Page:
Of course, the Defendant insurance company (Audubon Insurance Co) will appeal this ruling, but this is a really great first step for plaintiffs who are looking everywhere for a solution to Chinese Drywall woes.

So, which exact exclusions were adjudicated?

The pollution exclusion, which Judge Medley rejected based upon the Louisiana Supreme Court’s treatment of such clauses in cases like Doerr v. Mobil Oil Corp, which qualifies the pollution exclusion in insurance policies to only cover “environmental damage.”

The “latent defect” exclusion was also rejected, with Medley ruling that the clause didn’t apply because the drywall itself wasn’t a latent defect. The drywall worked just fine as actual drywall, and therfore, wasn’t a latent defect in itself.

Homeowners Ought to Act Fact to Make Claims

In December 2009, we wrote that “Fast Action” was required for homeowners to make Chinese Drywall claims against their homeowners insurance policies. Why? Because policy-holders in Louisiana only have one year to bring claims (and file a lawsuit to enforce the claim) from when they knew or should have known of the loss.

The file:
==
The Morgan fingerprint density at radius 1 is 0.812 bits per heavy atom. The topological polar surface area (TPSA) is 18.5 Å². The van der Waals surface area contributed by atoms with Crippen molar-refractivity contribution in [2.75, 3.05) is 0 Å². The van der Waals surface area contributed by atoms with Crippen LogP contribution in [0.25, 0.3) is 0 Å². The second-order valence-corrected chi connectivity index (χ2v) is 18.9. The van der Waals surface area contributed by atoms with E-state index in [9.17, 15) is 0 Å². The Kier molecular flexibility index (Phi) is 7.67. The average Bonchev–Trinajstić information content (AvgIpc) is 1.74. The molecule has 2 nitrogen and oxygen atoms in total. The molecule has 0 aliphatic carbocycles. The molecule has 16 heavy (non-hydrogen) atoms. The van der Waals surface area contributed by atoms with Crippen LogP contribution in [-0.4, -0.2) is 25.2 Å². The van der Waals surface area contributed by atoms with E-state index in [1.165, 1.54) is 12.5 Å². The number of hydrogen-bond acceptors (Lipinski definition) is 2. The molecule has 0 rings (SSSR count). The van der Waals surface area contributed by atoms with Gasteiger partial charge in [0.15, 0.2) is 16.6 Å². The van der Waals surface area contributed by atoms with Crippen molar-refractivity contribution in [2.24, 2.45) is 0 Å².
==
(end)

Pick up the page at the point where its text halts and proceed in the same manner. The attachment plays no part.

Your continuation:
Many homeowners are not making claims because they’re concerned about having their insurance policies cancelled. Certainly, this is an issue as Louisiana insurance companies have already begun canceling policies on homes with contaminated drywall. The danger cannot be explained away, but there are two important things to remember about this: (1) policies are being cancelled regardless of whether claims are being made; and (2) homeowners insurance may be your best bet for fast recovery of drywall damages.

The particular case decided by Judge Medley isn’t part of the federal MDL (or class action). Like many other homeowners with these problems, the plaintiffs in that case are seeking remedies against their builder and insurer through individual actions in state court. As evidenced by the Medley decision, these actions are being adjudicated and are posting successful results.